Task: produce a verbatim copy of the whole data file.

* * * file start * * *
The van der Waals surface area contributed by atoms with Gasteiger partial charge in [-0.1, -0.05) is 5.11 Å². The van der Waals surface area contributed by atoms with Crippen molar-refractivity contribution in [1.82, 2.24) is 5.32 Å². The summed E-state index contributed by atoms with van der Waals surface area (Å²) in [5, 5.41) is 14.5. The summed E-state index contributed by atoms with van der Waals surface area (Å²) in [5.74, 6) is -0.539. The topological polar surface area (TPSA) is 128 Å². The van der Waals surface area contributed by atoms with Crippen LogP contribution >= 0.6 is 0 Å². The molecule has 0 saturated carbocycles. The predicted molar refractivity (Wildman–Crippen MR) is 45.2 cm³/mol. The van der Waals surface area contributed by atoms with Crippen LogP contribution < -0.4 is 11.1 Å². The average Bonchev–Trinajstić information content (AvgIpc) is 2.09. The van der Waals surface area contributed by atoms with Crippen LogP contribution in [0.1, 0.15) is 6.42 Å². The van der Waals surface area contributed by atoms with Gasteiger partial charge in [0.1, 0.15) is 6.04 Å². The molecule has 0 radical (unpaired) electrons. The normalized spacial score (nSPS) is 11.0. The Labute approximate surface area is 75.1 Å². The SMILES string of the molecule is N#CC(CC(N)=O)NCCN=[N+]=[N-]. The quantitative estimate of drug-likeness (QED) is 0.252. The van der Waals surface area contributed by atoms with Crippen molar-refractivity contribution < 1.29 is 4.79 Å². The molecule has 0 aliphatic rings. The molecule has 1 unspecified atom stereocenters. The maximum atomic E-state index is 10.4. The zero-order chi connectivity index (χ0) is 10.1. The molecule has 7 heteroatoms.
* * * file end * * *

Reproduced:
The van der Waals surface area contributed by atoms with Gasteiger partial charge in [-0.1, -0.05) is 5.11 Å². The van der Waals surface area contributed by atoms with Crippen molar-refractivity contribution in [1.82, 2.24) is 5.32 Å². The summed E-state index contributed by atoms with van der Waals surface area (Å²) in [5, 5.41) is 14.5. The summed E-state index contributed by atoms with van der Waals surface area (Å²) in [5.74, 6) is -0.539. The topological polar surface area (TPSA) is 128 Å². The van der Waals surface area contributed by atoms with Crippen LogP contribution >= 0.6 is 0 Å². The molecule has 0 saturated carbocycles. The predicted molar refractivity (Wildman–Crippen MR) is 45.2 cm³/mol. The van der Waals surface area contributed by atoms with Crippen LogP contribution < -0.4 is 11.1 Å². The average Bonchev–Trinajstić information content (AvgIpc) is 2.09. The van der Waals surface area contributed by atoms with Crippen LogP contribution in [0.1, 0.15) is 6.42 Å². The van der Waals surface area contributed by atoms with Gasteiger partial charge in [0.1, 0.15) is 6.04 Å². The molecule has 0 radical (unpaired) electrons. The normalized spacial score (nSPS) is 11.0. The Labute approximate surface area is 75.1 Å². The SMILES string of the molecule is N#CC(CC(N)=O)NCCN=[N+]=[N-]. The quantitative estimate of drug-likeness (QED) is 0.252. The van der Waals surface area contributed by atoms with Crippen molar-refractivity contribution < 1.29 is 4.79 Å². The molecule has 0 aliphatic rings. The molecule has 1 unspecified atom stereocenters. The maximum atomic E-state index is 10.4. The zero-order chi connectivity index (χ0) is 10.1. The molecule has 7 heteroatoms.